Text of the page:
More than a third of all aerospace employees in the state of Florida work in Brevard County, according to Career Source Brevard.
This week’s Getting Results Award winner has a track record of providing aerospace companies with qualified workers, and he’s doing it from a one-of-a-kind high school classroom.
On the campus of Eau Gallie High School you’ll find a few things no other high school can offer: a 7,500-square-foot airplane hangar with a Mitsubishi Diamond 1A business jet and a Piper PA-28 parked underneath.
The planes, along with a host of other teaching aids, make up the Aviation Fabrication and Assembly program.
Step into the workshop and you’ll hear a chorus of sounds. Air compressors run and students are busy with hand tools bending, cutting and riveting sheet metal.
Instructor Bill McInnish, a 22-year veteran of the Navy and Coast Guard, recognized workforce shortages in the aerospace and defense industries and developed the program, creating the curriculum nine years ago.
“Right now in the industry, everybody is talking about skilled labor. That’s the hardest thing to get right now,” McInnish said. “The mechanics in this country that take care of aerospace and aircraft, they look like me: old and gray. We have to bring the next generation along.”
The course has become the standard for schools across the state and country that want to duplicate his success and create programs of their own.
“We’ve had a lot of people show up here. We’ve had the governor, we’ve had senators,” McInnish said. “People like coming here. This is neat. Seeing kids working on airplanes is not a normal sight.”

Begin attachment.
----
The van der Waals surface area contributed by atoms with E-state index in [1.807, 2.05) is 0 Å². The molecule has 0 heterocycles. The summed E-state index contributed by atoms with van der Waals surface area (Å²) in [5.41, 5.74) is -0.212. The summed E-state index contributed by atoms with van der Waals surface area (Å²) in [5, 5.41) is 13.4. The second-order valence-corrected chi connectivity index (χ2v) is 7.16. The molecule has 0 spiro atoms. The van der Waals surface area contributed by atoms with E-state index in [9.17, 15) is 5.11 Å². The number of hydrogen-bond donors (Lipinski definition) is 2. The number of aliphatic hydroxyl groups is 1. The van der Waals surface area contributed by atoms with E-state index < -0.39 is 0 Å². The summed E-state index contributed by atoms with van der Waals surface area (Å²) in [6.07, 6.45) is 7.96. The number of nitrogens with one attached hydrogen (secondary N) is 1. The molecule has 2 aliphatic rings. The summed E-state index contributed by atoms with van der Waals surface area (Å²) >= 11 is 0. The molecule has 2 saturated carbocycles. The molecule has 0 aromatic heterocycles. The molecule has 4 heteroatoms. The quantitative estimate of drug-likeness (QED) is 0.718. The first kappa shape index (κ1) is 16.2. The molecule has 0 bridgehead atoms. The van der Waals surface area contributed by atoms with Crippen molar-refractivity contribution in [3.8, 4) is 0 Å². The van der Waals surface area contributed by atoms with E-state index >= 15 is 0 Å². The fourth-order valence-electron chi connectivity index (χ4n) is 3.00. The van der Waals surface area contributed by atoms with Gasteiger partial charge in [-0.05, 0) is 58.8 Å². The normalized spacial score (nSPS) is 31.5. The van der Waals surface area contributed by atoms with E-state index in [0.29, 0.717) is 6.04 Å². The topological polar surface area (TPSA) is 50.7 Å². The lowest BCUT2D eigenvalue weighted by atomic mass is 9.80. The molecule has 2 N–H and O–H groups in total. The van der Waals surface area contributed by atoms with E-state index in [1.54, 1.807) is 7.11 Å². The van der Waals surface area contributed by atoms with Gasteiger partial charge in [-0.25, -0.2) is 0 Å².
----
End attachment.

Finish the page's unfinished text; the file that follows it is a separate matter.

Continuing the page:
McInnish is getting results, saying all the students who complete the course are finding success after graduation.
“These kids are going to have jobs. These kids are going to college. We have 100% placement in the last three years and we’re looking at 100% placement this year,” McInnish said. “We have kids at SpaceX, Blue Origin, United Launch Systems. Our kids are pretty much in all of industry in Brevard County and beyond.”
Senior Cira Dunn wants to work in air traffic control. She made the decision after taking a class field trip to Melbourne International Airport.
“It’s exciting that we’re the only school that has this,” Dunn said.
Scott Ferguson, also a senior, said there’s a waiting list to get into the aviation course.
“It’s a tough class. You’re competing against hundreds of people across Florida because it’s the only program that does this,” he said.
Senior Conrad Timmer has plans to study aerospace engineering. He said what he’s learning in the classroom and shop is helping him prepare for the future.
“Having the opportunity to come here for this program has been so beneficial. It’s increasing my depth and knowledge of aerospace, airplanes and their function,” Timmer said. “I couldn’t imagine any teacher being greater for this class than Mr. Mack.”
McInnish spends countless hours promoting the class and lobbying for funding. He was named the national teacher of the year by the Air & Space Forces Association.
“I’ve had a lot of awards and did a lot of neat things in the military,” McInnish said. “But as far as my educational career, I’d say this is one of the pinnacles.”
McInnish said as long as he’s healthyhe will keep teaching.
“One of the questions my wife asks me all the time is, ‘Why are you still working?’” McInnish smiled. “I work because I love these kids. And not just love the kids, but I love seeing the kids be successful.”